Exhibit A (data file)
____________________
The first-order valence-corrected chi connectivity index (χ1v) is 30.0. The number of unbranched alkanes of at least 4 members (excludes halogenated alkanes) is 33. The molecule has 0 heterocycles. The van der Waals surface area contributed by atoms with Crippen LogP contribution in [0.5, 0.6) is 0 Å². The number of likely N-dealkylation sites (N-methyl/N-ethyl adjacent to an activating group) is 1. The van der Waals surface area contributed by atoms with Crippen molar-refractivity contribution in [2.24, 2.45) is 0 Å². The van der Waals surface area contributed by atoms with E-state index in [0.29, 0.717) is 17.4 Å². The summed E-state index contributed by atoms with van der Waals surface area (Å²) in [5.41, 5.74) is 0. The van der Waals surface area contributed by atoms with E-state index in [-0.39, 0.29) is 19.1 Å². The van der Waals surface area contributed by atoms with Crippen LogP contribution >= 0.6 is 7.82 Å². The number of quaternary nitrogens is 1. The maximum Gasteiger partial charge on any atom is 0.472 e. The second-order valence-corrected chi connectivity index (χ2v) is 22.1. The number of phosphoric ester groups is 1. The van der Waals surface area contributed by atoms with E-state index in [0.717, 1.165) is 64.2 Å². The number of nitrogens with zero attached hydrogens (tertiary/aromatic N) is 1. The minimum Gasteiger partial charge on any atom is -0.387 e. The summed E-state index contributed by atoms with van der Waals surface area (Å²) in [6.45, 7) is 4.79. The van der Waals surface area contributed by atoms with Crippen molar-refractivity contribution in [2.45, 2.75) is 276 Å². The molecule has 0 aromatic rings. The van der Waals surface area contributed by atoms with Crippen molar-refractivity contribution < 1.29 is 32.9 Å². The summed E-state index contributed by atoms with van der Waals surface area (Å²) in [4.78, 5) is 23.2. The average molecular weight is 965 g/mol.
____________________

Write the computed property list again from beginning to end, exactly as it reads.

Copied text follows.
The first-order valence-corrected chi connectivity index (χ1v) is 30.0. The number of unbranched alkanes of at least 4 members (excludes halogenated alkanes) is 33. The molecule has 0 heterocycles. The van der Waals surface area contributed by atoms with Crippen LogP contribution in [0.5, 0.6) is 0 Å². The number of likely N-dealkylation sites (N-methyl/N-ethyl adjacent to an activating group) is 1. The van der Waals surface area contributed by atoms with Crippen molar-refractivity contribution in [2.24, 2.45) is 0 Å². The van der Waals surface area contributed by atoms with E-state index in [0.29, 0.717) is 17.4 Å². The summed E-state index contributed by atoms with van der Waals surface area (Å²) in [5.41, 5.74) is 0. The van der Waals surface area contributed by atoms with E-state index in [-0.39, 0.29) is 19.1 Å². The van der Waals surface area contributed by atoms with Crippen LogP contribution >= 0.6 is 7.82 Å². The number of quaternary nitrogens is 1. The maximum Gasteiger partial charge on any atom is 0.472 e. The second-order valence-corrected chi connectivity index (χ2v) is 22.1. The number of phosphoric ester groups is 1. The van der Waals surface area contributed by atoms with E-state index in [0.717, 1.165) is 64.2 Å². The number of nitrogens with zero attached hydrogens (tertiary/aromatic N) is 1. The minimum Gasteiger partial charge on any atom is -0.387 e. The summed E-state index contributed by atoms with van der Waals surface area (Å²) in [6.45, 7) is 4.79. The van der Waals surface area contributed by atoms with Crippen molar-refractivity contribution in [2.45, 2.75) is 276 Å². The molecule has 0 aromatic rings. The van der Waals surface area contributed by atoms with Crippen molar-refractivity contribution < 1.29 is 32.9 Å². The summed E-state index contributed by atoms with van der Waals surface area (Å²) in [4.78, 5) is 23.2. The average molecular weight is 965 g/mol.